Steel Products Prices North America

Steel Mills File Trade Case on Galvanized & Galvalume Steels

Written by Sandy Williams

The “not if but when” question has been settled as the long awaited trade case filing on galvanized steel finally occurred on Wednesday. Six domestic steel mills submitted a petition to the Department of Commerce asking for the imposition of anti-dumping and countervailing duties on certain corrosion-resistant steel products from China, the Republic of Korea, India, Italy and Taiwan.

Filing the trade suit were US Steel, Nucor, Steel Dynamics, California Steel Industries, ArcelorMittal USA, and AK Steel.

“Imports of unfairly-traded corrosion-resistant steel have devastated pricing in the U.S. market, increased their share of the U.S. market by undercutting U.S. producers’ prices and caused injury to U.S. producers and their workers,” according to counsel for the domestic petitioners. “The domestic industry looks forward to the opportunity to present its case to the Commerce Department and U.S. International Trade Commission to obtain relief from these unfairly-priced imports.”

The petitioners call for anti-dumping and countervailing duties to be imposed. The alleged dumping margins are as follows:

  – China 120.20%
  – India 71.09%
  – Italy 123.76%
  – South Korea 80.06%
  – Taiwan 84.40%

Imports of corrosion resistant sheet steel from the five subject countries increased 85 percent, from 1.5 million to 2.75 million tons, between 2012 and 2014. In just the first quarter of this year, imports increased by one third, from 600,000 to 800,000 tons, and based on licensing data, have increased further in the second quarter. Over 15 percent of the U.S. market was lost to these subject imports, more than doubling their share between 2012 and the first quarter 2015. The exports of corrosion resistant steel from the countries to the U.S. totaled more than $2.2 billion in 2014.

The products in question are described as “flat-rolled steel products, either clad, plated, or coated with corrosion-resistant metals such as zinc, aluminum, or zinc-, aluminum-, nickel- or iron-based alloys.” This includes galvanized and Galvalume steels which are used in construction applications and automotive parts.

The petitions allege that the foreign producers benefit from numerous countervailable subsidies. The petitions identify 48 different subsidy programs in China, 88 subsidy programs in India, 12 subsidy programs in Italy, 43 subsidy programs in Korea and 22 subsidy programs in Taiwan, according to counsel for the petitioners.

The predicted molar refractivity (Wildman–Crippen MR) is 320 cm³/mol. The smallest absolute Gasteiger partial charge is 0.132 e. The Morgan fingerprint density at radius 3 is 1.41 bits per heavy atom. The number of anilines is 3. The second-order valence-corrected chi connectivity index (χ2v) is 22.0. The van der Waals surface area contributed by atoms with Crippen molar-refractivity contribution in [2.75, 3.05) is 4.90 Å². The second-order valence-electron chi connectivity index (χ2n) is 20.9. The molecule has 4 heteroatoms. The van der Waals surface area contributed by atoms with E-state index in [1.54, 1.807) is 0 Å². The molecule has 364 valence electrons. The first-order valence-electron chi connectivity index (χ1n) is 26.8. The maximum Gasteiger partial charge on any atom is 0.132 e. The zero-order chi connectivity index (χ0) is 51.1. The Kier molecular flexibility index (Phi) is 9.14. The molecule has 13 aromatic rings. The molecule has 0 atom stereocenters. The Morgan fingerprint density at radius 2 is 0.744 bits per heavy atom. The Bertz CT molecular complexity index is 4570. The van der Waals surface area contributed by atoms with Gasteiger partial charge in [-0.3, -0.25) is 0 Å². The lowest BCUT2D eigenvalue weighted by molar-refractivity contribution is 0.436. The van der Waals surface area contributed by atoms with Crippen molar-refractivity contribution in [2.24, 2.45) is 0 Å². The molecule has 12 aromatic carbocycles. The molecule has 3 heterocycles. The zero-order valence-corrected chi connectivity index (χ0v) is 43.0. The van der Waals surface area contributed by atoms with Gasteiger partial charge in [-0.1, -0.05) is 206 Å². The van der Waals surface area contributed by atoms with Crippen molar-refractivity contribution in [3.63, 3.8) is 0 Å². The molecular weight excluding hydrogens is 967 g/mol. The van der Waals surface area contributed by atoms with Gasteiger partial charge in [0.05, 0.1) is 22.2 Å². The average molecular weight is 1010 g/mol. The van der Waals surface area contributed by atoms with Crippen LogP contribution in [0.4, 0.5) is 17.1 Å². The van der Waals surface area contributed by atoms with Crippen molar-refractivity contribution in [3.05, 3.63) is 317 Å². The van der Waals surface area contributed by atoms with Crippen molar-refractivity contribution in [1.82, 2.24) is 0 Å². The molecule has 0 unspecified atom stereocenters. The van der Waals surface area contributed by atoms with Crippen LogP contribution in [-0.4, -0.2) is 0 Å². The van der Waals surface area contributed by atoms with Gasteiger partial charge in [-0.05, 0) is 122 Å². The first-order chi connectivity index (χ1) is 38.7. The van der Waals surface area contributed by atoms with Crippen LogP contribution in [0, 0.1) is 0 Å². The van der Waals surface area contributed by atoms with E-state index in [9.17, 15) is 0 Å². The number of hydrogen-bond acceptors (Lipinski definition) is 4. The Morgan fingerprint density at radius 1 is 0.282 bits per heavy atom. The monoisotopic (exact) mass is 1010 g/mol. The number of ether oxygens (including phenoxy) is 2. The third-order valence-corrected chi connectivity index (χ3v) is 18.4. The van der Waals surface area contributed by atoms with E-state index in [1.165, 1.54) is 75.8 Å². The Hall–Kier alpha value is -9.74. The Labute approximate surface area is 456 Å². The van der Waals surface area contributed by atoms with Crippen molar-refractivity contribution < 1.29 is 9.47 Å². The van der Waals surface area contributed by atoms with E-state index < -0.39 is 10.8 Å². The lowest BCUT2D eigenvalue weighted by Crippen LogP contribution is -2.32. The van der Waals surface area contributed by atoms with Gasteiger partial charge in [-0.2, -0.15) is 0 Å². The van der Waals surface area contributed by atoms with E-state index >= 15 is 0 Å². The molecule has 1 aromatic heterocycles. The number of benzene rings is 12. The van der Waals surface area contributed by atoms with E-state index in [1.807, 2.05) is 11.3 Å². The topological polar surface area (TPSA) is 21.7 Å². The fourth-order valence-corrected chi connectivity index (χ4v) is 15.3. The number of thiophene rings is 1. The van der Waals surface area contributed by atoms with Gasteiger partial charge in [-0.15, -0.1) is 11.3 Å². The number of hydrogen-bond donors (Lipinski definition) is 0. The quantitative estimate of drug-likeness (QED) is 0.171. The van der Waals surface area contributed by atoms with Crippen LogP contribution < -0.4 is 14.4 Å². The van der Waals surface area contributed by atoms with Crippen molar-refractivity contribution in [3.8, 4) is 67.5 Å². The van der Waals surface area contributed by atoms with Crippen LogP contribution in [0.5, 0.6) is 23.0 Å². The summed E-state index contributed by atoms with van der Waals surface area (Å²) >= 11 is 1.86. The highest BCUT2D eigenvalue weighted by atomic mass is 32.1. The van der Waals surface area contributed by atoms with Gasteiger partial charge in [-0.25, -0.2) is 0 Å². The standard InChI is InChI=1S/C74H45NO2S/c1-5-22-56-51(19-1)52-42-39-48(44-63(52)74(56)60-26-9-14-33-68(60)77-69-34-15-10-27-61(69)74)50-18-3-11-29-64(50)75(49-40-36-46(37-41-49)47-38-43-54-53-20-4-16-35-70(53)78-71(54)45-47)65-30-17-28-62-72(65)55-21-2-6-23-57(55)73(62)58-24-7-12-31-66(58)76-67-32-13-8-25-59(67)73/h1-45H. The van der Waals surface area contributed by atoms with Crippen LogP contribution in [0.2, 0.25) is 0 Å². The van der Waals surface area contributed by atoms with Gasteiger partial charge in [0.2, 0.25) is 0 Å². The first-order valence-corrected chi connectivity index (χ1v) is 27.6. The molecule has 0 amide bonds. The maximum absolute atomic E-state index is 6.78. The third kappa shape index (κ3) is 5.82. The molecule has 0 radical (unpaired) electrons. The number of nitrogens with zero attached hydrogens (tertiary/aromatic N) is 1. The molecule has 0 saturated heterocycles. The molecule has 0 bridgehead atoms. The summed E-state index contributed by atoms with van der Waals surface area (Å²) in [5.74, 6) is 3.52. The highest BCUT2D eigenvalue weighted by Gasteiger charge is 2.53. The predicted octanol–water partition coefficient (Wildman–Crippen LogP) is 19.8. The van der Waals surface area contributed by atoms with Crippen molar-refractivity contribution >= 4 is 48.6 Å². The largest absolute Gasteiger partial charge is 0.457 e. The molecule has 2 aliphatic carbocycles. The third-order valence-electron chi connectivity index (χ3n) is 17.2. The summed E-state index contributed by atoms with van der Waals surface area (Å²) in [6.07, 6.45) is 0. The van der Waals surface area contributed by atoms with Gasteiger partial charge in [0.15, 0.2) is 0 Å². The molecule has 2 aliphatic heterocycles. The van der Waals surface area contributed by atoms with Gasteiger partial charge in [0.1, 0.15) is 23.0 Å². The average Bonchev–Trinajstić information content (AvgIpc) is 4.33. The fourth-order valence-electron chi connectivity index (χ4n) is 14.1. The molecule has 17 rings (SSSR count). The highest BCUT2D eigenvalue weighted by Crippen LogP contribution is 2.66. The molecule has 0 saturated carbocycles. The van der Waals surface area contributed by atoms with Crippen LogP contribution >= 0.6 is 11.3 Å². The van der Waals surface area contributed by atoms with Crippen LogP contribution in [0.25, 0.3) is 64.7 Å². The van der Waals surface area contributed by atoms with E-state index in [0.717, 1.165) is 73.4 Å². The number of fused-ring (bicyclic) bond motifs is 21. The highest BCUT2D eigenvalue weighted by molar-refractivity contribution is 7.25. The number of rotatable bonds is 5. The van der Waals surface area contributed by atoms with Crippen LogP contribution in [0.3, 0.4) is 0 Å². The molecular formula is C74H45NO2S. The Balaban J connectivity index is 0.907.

Mark Millett, President and CEO of Steel Dynamics said, “The surge of unfairly traded imports of corrosion-resistant steel has materially impacted our shipments, pricing and profitability. Corrosion-resistant flat rolled steel is one of our more important products, and the restoration of fair trade will benefit our customers, our employees and our communities.”

Dick Teets, Executive Vice President of Steel Dynamics and President and Chief Operating Officer of Steel Operations said, “The volume of unfairly traded imports of galvanized steel sheet products has increased so substantially that our Techs division is operating at well below capacity. Furthermore, to diversify our underutilized coating capacities at our newly acquired Columbus, Mississippi mill, we have just announced a $100 million capital investment to add painting and Galvalume capabilities. We expect that our coated products capacity utilization and financial performance will significantly improve when the U.S. government enforces the existing trade laws.”

“AK Steel and the domestic industry have been facing a tidal wave of what we believe are unfairly dumped and subsidized imports of corrosion-resistant steel coming into this country,” said James L. Wainscott, Chairman, President and CEO of AK Steel. “These unfairly traded imports have seriously impacted pricing in the U.S. market, which has resulted in a significant negative effect on our production, sales, and earnings.”

Merrill Lynch Bank of America analysts expect that imports from the named countries will decline rapidly now that the case has been officially filed, however, China and Korea will likely actively fight the trade suit. The analysts are predicting a tighter market with steel prices rising around $40 per ton. Higher inventories bought in anticipation of a trade case may be an issue for the industry along with potential strikes or lockouts as labor contracts expire at the end of the summer.

“American manufacturers can compete against any nation as long as the playing field is level. Unfortunately, other nations have mastered the use of illegal and market-distorting practices to take market share, suppress prices, and harm American producers,” said U. S. Steel President and CEO Mario Longhi. “Today’s action is another step in our relentless efforts to achieve the level playing field we are entitled to under the rule of law. We have fought, and will continue to fight, for fair trade through the legislative process as well as in the courts to address illegal dumping and subsidized imports that injure the economic health of our company and our workers.”

The next step will be a preliminary injury ruling by the ITC within 45 days. The DOC will issue preliminary duty rulings by the end of 2015 with final rulings by both agencies completed by mid-2016.

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